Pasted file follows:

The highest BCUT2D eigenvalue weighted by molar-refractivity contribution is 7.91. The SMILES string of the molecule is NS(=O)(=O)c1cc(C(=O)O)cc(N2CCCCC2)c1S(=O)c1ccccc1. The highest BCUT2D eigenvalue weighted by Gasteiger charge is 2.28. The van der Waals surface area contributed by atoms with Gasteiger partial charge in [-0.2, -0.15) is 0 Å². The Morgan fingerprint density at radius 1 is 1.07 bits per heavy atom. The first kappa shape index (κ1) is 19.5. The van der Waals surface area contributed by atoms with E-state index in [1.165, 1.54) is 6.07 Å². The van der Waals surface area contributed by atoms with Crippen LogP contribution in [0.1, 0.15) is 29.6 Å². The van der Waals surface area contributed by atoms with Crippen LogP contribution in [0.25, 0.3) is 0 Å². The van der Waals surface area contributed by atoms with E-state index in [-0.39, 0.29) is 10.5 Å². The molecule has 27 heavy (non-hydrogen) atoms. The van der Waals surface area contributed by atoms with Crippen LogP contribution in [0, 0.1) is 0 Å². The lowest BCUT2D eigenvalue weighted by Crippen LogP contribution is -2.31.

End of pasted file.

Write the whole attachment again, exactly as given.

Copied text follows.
The highest BCUT2D eigenvalue weighted by molar-refractivity contribution is 7.91. The SMILES string of the molecule is NS(=O)(=O)c1cc(C(=O)O)cc(N2CCCCC2)c1S(=O)c1ccccc1. The highest BCUT2D eigenvalue weighted by Gasteiger charge is 2.28. The van der Waals surface area contributed by atoms with Gasteiger partial charge in [-0.2, -0.15) is 0 Å². The Morgan fingerprint density at radius 1 is 1.07 bits per heavy atom. The first kappa shape index (κ1) is 19.5. The van der Waals surface area contributed by atoms with E-state index in [1.165, 1.54) is 6.07 Å². The van der Waals surface area contributed by atoms with Crippen LogP contribution in [0.1, 0.15) is 29.6 Å². The van der Waals surface area contributed by atoms with Crippen LogP contribution in [0.25, 0.3) is 0 Å². The van der Waals surface area contributed by atoms with E-state index in [-0.39, 0.29) is 10.5 Å². The molecule has 27 heavy (non-hydrogen) atoms. The van der Waals surface area contributed by atoms with Crippen LogP contribution in [0, 0.1) is 0 Å². The lowest BCUT2D eigenvalue weighted by Crippen LogP contribution is -2.31.